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Lydia Hislop: Why I enjoy working on a specialist racing channel

My granddad was a punter… though not a very good one. He took me racing from a very young age: firstly to Wolverhampton, then to the middle day of the Cheltenham Festival. I developed a fixation with Very Promising (in fact I’ve still got one of his shoes), and with other David Nicholson-trained horses. In fact, my dad would take me on visits to Nicholson’s yard in Condicote, before he moved up to Jackdaws Castle. The first race I remember watching was the 1982 Grand National. I think, inevitably, if people have a winning bet, that ties them in. Well, I had a 10p win on Grittar, so from then on, I became a bit of an obsessive.

I never imagined I could work in racing. I went to university, where I studied English, and when I graduated, everyone around me was getting jobs as lawyers and consultants. I didn’t really fancy that, so I wrote to The Racing Post and Sporting Life to ask for some work experience. The Sporting Life replied by return post, and they asked me up for an interview. The editor told me I could come for a month and, if they liked me, I could stay for longer. Well, they did like me, so I stayed for four months, and from then on, I tumbled from job to job. There wasn’t much thought put into it, save for my initial hope of not wanting to give up independence, moving back in with my parents.

I used to present on the BBC and Channel 4, but nowadays I’m on Racing TV. I prefer working for a specialist racing channel, as it gives you time to go into topics in more detail. The thing I found difficult about terrestrial television – and particularly the BBC – was how little time was given to the expansion of thought. That’s not a criticism, but it just didn’t suit me. I was moving up the ladder, and I never stepped back to question whether terrestrial television was something I really wanted to do. I only realised it wasn’t for me when I was in it, which was probably too late. That said, I’m not sorry I had the experience, just that I didn’t enjoy elements of it.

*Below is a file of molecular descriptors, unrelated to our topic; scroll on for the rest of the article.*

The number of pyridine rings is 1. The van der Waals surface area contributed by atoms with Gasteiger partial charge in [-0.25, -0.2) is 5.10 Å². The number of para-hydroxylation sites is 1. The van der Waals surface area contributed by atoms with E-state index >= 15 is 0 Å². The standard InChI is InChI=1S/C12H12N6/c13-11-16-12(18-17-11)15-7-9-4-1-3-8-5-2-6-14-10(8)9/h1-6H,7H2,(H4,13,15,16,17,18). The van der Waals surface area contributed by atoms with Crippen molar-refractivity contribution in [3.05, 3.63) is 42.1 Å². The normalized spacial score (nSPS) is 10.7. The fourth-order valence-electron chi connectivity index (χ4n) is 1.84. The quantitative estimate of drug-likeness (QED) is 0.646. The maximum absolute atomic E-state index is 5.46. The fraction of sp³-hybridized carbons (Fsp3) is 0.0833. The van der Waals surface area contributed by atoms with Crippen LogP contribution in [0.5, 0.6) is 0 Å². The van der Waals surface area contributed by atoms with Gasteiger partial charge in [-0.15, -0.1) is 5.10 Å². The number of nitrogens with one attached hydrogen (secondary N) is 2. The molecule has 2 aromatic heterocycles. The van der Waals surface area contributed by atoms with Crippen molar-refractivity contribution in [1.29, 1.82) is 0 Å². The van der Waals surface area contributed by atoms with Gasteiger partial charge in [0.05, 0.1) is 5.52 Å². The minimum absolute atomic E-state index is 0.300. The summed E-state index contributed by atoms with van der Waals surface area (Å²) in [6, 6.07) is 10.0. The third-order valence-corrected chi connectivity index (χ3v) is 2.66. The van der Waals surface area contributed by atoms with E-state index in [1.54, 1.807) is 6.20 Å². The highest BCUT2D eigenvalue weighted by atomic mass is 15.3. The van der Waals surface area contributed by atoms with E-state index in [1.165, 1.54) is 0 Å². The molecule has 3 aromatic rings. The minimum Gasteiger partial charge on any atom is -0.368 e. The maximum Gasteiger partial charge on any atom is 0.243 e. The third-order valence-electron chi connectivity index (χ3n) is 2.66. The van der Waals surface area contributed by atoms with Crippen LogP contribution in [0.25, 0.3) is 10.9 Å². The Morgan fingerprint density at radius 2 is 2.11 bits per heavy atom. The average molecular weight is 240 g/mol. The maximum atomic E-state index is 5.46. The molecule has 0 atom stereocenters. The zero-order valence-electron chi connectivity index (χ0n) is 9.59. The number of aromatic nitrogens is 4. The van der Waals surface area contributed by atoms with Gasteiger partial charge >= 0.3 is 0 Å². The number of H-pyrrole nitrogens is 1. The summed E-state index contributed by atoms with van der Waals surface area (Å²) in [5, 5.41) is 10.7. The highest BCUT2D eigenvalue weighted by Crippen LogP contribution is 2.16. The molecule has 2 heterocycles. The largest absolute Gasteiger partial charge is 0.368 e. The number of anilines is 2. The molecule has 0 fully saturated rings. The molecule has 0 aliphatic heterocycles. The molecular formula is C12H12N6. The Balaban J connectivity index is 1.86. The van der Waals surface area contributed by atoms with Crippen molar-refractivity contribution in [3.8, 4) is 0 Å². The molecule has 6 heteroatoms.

If you work in racing as a journalist or broadcaster, you’re there because you like racing. However, part of being a friend to racing is asking questions and holding people to account. I think the sport comes across as more robust if it can answer those questions, and I feel it’s my job to ask questions the public would like answered. The sport can do everything for to me: it can make me elated, devastated, and angry. And, inevitably, there can be a lot of moaning. However, I think at the moment, there’s lots to be worried about. Does British racing have the horses to fill some of its better races… not the very top races yet, but the level just below? Where’s the talent drain going? Does the race programme fit the horse population? Should we, indeed, follow the horse population, or will that lead to a downward spiral?

With so much that’s justifiably worrying, the balance of positivity comes when you watch the races. You must remember that while racing brings the country a large income, and there’s a huge industry supporting jobs in racing – particularly in rural areas – it is primarily a sport. Racing is a niche. But that niche can, paradoxically, be its strength. Because, when it comes to niches, racing is a pretty strong one… people who like racing, they really like racing! That’s why I think the sport should focus more on its core audience, rather than assuming they’re captive and focussing, often at their expense, on bringing new people in. Racing fans tend to pass on their enjoyment and passion to friends, partners and children, and that’s how the sport can grow.

The first racecourse that knocked me over was Cheltenham. Alastair Down described it as a “natural amphitheatre”, and it really is. Cheltenham makes you tingle when you arrive, and it still has that effect on me. I also love Hexham (that might be a bit random?!). Kelso is a good day out, too. And, on the flat, I love York. I think York is the course that does most things right. You can have a really good time at York no matter how much you have to spend. It’s a trick most racecourses don’t manage to pull off. I’m quite a fan of Salisbury too, and I’ll also add Sandown to the list.


For 2023


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